The right hires are critical for companies to scale and succeed, but the challenging process of going through endless piles of resumes in screening candidates takes skill, knowledge, and generally, a great deal of resources.
- Who are the best employees?
- How to bring them on board?
- Who has the skill and talents to expand a business, and who does not?
Heck, there are ways to ease the load, such as completely automatic systems to ones you exclusively review potential applicants from hand-picked human resources databases.
Let’s look at how to choose the best applicants for any enterprise, from carefully selecting what to look for in a resume to notes on what system to follow and what red flags to note.
So, How Should an Employer Screen a Resume?
Truth is, the bulk of candidates could be unfit for the role available, and to avoid wasting time and money, it’s crucial to build-up know-how to scan resumes. You want to find eligible applicants the best way possible, right?
You can read and filter easily by following a few easy steps:
- Set and list straightforward application guidelines. These may include hints on the applicant’s career background, additional hobbies and skills, all the way to details on workplace policies, and the company culture of learning.
- Leave a list of hints and advice. Messy files and documents hard-to-read can be easily avoided thanks to advise. Applications can fit many resume templates – single or two-column, minimal, functional, etc. Specify details and help applicants craft and tweak CVs, so you have a better time evaluating them.
- Build a List of Competencies Needed
- Necessary and Desired Qualifications
- Score Resumes
- Automation (Optional)
Now let’s take a deeper look.
Step 1: Build a List of Competencies Needed
When analysing qualities and skills on resumes, trends appear. There may be some overlap in training, skills, and past experiences that stand forward.
Chat with staff, supervisors, and managers to determine a set of relevant credentials that make prospect experts shine for the position at hand.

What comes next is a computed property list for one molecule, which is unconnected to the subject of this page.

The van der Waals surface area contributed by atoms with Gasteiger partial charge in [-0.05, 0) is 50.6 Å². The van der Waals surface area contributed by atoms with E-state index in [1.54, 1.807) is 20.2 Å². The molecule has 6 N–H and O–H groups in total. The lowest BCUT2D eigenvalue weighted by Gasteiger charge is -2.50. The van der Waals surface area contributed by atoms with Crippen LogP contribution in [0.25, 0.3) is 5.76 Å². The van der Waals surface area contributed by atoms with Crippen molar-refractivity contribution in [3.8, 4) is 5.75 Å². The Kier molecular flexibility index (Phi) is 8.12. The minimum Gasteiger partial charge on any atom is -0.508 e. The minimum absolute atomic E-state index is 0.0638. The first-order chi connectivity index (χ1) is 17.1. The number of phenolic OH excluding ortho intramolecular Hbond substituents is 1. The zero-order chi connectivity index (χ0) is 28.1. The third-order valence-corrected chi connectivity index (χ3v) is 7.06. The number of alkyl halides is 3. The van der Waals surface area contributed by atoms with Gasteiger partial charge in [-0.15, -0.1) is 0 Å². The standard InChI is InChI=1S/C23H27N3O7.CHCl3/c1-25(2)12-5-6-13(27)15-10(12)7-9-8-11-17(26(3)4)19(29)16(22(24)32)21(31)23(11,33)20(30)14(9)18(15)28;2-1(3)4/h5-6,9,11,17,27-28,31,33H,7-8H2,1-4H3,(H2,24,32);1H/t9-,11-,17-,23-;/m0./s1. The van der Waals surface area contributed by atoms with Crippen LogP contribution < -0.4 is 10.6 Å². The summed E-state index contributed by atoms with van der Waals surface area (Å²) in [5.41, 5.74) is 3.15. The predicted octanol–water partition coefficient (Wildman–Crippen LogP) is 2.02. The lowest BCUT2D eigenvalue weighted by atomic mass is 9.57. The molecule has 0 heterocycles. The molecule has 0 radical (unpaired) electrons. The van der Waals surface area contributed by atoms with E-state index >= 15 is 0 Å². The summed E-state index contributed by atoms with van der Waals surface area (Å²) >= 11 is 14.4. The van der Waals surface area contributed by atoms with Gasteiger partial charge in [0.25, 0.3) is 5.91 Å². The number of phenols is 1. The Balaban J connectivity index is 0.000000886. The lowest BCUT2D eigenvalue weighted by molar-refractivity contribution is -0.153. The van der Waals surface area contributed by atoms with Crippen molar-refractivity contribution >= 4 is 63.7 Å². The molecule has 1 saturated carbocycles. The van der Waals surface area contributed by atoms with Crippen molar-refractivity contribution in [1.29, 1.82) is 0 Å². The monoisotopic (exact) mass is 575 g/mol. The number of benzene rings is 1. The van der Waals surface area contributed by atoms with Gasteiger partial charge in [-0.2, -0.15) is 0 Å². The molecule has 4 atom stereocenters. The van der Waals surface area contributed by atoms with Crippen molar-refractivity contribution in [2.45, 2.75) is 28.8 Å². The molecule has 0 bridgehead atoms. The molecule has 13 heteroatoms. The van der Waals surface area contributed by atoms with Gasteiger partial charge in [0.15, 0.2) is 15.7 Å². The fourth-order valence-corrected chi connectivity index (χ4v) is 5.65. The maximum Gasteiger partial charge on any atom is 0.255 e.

Step 2: Necessary and Desired Qualifications
Next, categorise each qualification as either mandatory or one you prefer.
Fundamental credentials are a must, or applicants could not do the job without the basics. A software developer would benefit from excellent communication and outstanding listening abilities, but lacking good comprehension of programming languages is out of the question.
Desirable credentials and qualifications are optional for the position, but offer applicants an advantage. For example:
- Previous time in related companies;
- Similar roles;
- Conference attendance;
- Communities and meetups;
- Applicable certifications.
Step 3: Score Resumes
If you’ve determined what to look for in a resume, create a scorecard to help you pick the best applicants.
Divide skills across divisions such as stages of education or experience. To guarantee that the base is still there, devote specific columns to the minimum workable skills.
Setup a separate pool for recommendations sent by friends. Growing to master reference checks can result in top-tier applicants. What’s better than reviewing a recommendation from a friend or colleague of yours who you already know? Of course, there is a certain security risk with phishing to that situation, but that’s something one should always beware.
Step 4: Automation (Optional)
Manually working through the process requires a lot of time and commitment, especially when you have hundreds or even thousands of resumes on the table.